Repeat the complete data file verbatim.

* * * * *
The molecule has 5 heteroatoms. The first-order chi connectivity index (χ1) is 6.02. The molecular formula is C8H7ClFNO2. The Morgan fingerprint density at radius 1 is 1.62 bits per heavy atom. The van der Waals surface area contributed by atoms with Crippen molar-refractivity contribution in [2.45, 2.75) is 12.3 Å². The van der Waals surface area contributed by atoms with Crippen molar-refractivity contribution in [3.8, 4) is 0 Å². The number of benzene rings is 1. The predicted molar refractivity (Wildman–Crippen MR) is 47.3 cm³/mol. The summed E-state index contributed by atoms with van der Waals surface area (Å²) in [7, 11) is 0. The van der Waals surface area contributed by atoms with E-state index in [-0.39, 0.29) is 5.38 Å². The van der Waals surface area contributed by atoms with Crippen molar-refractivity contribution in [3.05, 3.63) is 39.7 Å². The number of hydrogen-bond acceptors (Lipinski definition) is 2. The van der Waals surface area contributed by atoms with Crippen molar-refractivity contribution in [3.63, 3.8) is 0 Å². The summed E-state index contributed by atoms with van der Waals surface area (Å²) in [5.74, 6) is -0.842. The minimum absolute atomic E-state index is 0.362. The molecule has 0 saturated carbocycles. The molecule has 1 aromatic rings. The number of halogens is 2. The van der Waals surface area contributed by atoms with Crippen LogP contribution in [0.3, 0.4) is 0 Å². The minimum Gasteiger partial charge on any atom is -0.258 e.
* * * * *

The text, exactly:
The molecule has 5 heteroatoms. The first-order chi connectivity index (χ1) is 6.02. The molecular formula is C8H7ClFNO2. The Morgan fingerprint density at radius 1 is 1.62 bits per heavy atom. The van der Waals surface area contributed by atoms with Crippen molar-refractivity contribution in [2.45, 2.75) is 12.3 Å². The van der Waals surface area contributed by atoms with Crippen molar-refractivity contribution in [3.8, 4) is 0 Å². The number of benzene rings is 1. The predicted molar refractivity (Wildman–Crippen MR) is 47.3 cm³/mol. The summed E-state index contributed by atoms with van der Waals surface area (Å²) in [7, 11) is 0. The van der Waals surface area contributed by atoms with E-state index in [-0.39, 0.29) is 5.38 Å². The van der Waals surface area contributed by atoms with Crippen molar-refractivity contribution in [3.05, 3.63) is 39.7 Å². The number of hydrogen-bond acceptors (Lipinski definition) is 2. The van der Waals surface area contributed by atoms with Crippen molar-refractivity contribution in [3.63, 3.8) is 0 Å². The summed E-state index contributed by atoms with van der Waals surface area (Å²) in [5.74, 6) is -0.842. The minimum absolute atomic E-state index is 0.362. The molecule has 0 saturated carbocycles. The molecule has 1 aromatic rings. The number of halogens is 2. The van der Waals surface area contributed by atoms with Crippen LogP contribution in [0.3, 0.4) is 0 Å². The minimum Gasteiger partial charge on any atom is -0.258 e.